The case of General Motors UK Ltd v The Manchester Ship Canal Company Ltd concerned a licence agreement which allowed General Motors to discharge surface water into the canal for a modest annual fee of £50.
Disinheriting your children - the Supreme Court speaks out
Judgment was handed down this week in Heather Ilott’s battle in the Supreme Court involving her claim against her late mother’s Estate. Mrs Ilott had been disinherited and was doing battle with charities that her mother had chosen to be beneficiaries under her will. The case had been on-going for almost a decade.
Mrs Illot claimed that her late mother, Mrs Jackson, did not make provision for her under her last will. They had been estranged for 26 years since the young Mrs Illot had left home as a teenager to move in with her boyfriend, a man her mother did not approve of, and who she subsequently married and with whom she had five children.
Mrs Jackson had made two wills, neither of which left anything for her daughter. Instead, Mrs Jackson left the majority of her £486,000 Estate to numerous animal charities, including Blue Cross, RSPB and RSPCA. She did not have any connection to these charities throughout her life, so the provision was unexpected.
Mrs Illot brought a claim against the Estate of her mother under the Inheritance (Provision for Family and Dependants) Act 1975 for reasonable financial provision. At first instance, the County Court found that Mrs Jackson had acted in an unreasonable manner towards her daughter and awarded her £50,000 out of the Estate.
Mrs Illot appealed that decision and the Court then increased that sum to £143,000, which would enable her to buy her Housing Association home, and to afford to pay an additional £20,000 by way of outgoings. Mrs Illot was in receipt of benefits and so the award was structured in a way that would avoid affecting her entitlement to state benefits.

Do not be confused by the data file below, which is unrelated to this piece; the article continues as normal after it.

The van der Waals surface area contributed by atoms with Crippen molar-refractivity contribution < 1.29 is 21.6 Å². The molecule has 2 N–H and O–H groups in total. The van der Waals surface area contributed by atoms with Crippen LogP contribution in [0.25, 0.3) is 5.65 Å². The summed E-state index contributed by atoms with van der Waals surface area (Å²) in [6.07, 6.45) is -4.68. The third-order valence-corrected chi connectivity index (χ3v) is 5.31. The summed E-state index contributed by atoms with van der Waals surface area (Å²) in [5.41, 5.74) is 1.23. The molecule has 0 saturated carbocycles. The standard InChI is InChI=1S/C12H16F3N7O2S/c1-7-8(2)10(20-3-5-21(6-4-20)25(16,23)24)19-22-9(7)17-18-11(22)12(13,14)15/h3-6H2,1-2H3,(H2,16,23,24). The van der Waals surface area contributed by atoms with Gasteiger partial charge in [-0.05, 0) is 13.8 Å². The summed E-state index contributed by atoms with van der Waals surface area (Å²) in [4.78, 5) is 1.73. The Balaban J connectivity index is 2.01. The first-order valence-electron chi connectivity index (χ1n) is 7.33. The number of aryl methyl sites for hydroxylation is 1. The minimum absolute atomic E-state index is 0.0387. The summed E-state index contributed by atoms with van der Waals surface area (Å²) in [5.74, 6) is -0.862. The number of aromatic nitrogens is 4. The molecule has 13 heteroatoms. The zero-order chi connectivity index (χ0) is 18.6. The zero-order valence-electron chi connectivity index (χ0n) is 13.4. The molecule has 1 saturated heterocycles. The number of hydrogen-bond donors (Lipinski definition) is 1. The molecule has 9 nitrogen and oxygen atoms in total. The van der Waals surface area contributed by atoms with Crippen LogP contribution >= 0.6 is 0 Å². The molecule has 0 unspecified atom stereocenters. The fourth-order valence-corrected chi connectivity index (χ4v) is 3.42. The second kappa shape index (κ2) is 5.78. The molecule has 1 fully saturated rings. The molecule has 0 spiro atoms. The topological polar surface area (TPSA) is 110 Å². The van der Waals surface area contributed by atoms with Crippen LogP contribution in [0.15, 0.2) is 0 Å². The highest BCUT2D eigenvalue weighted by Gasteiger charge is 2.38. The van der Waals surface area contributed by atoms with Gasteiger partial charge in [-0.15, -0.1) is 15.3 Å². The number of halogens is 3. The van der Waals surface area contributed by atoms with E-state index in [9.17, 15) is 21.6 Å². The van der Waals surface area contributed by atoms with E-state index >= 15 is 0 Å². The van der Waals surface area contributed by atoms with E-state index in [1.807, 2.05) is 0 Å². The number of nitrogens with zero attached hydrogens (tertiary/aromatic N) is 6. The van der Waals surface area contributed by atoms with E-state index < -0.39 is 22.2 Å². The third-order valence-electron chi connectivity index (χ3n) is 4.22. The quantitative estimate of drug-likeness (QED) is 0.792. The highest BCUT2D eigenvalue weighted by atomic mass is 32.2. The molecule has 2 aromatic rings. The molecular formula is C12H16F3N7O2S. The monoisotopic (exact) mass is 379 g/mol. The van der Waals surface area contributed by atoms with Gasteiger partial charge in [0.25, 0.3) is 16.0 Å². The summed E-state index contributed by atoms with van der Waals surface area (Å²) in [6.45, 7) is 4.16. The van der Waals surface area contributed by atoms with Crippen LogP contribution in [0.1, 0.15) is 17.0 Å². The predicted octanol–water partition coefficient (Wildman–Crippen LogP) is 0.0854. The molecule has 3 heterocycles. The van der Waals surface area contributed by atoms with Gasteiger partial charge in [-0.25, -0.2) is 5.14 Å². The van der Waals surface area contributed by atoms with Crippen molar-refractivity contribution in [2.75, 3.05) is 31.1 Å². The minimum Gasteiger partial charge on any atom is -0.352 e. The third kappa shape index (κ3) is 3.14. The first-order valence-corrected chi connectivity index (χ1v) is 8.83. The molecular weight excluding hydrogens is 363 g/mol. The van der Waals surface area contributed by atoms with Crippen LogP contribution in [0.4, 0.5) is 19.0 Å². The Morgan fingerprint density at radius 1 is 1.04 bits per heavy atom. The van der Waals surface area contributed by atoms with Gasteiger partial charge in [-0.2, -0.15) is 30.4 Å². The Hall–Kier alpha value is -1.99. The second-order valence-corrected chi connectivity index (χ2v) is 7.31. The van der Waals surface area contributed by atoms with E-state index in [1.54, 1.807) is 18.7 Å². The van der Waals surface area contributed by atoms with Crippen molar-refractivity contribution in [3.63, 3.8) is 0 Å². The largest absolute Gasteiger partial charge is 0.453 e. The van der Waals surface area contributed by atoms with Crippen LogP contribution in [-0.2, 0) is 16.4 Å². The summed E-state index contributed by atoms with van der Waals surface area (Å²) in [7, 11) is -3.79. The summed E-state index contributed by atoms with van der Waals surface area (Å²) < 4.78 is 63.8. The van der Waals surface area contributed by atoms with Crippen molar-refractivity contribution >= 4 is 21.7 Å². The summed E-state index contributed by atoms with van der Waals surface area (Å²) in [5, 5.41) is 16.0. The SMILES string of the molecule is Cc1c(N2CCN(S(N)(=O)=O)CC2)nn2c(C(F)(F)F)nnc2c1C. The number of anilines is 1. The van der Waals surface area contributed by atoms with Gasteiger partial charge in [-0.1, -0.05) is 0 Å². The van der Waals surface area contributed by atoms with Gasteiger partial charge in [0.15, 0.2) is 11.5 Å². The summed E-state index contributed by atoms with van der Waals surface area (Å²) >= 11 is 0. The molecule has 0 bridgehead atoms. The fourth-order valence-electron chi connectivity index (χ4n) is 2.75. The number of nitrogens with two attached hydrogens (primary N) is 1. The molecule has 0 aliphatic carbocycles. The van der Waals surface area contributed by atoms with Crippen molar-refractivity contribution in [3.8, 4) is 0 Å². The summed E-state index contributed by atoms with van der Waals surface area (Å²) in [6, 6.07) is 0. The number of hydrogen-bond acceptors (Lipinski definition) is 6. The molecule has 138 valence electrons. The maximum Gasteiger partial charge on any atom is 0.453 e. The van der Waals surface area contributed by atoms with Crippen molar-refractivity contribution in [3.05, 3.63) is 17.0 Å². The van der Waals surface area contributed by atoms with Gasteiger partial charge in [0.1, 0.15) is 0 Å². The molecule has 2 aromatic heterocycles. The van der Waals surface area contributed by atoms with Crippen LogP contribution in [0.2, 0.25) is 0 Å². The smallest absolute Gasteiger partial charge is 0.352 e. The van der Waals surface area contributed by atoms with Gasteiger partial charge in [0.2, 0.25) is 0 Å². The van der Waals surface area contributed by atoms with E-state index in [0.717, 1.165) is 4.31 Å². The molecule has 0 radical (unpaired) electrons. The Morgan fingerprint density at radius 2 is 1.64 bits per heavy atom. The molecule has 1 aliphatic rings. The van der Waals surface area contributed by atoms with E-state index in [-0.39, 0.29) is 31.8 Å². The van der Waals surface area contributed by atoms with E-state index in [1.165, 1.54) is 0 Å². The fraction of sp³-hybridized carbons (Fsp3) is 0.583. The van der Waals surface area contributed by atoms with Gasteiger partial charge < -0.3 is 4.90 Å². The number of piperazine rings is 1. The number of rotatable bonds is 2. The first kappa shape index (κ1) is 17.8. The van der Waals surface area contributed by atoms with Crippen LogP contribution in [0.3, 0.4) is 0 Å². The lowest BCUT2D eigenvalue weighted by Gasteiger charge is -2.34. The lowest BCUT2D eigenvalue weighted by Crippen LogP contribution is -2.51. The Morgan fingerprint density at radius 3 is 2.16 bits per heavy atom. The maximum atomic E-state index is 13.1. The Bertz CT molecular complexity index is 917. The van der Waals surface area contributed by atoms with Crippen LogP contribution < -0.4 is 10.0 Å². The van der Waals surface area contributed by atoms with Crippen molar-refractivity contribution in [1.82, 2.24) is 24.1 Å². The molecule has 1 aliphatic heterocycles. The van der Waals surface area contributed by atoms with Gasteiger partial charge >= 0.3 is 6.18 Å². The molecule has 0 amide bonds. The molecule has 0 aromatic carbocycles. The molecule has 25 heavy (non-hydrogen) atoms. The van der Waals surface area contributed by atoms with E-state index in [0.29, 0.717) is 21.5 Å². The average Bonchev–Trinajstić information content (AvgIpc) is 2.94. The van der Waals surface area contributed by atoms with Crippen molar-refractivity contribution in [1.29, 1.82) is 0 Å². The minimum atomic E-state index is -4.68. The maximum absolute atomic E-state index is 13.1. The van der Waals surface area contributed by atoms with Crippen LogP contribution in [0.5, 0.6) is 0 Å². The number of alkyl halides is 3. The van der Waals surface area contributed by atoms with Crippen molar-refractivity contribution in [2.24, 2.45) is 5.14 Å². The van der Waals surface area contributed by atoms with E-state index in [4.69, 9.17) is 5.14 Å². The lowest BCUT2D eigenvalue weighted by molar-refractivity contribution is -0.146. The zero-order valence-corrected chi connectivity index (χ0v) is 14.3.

The charities were then granted permission to appeal to the Supreme Court, on the basis that the Court of Appeal was wrong to set aside the original award, that it had erred in its interpretation of the 1975 Act, and was wrong to structure the award to enable Mrs Illot to preserve her entitlement to benefits.
On 15 March 2017, the Supreme Court handed down Judgment to confirm that the decision by the County Court had been correct, and re-awarded Mrs Illot the sum of £50,000.
The Court took the opportunity to remind prospective claimants that the factors taken into account are listed in Section 3 of the 1975 Act. Where the applicant is not the spouse or partner of the deceased, reasonable financial provision is limited to what would be reasonable for the person to receive for maintenance only.
The impact of such a Judgment is yet to be known, but it should provide adult children seeking to challenge their parents’ wills with some solace if they do not believe they have been left with reasonable provision. Even though the sum was eventually reduced, Mrs Illot was provided with some provision and therefore it should not deter adult children from making a claim where they have grounds to do so.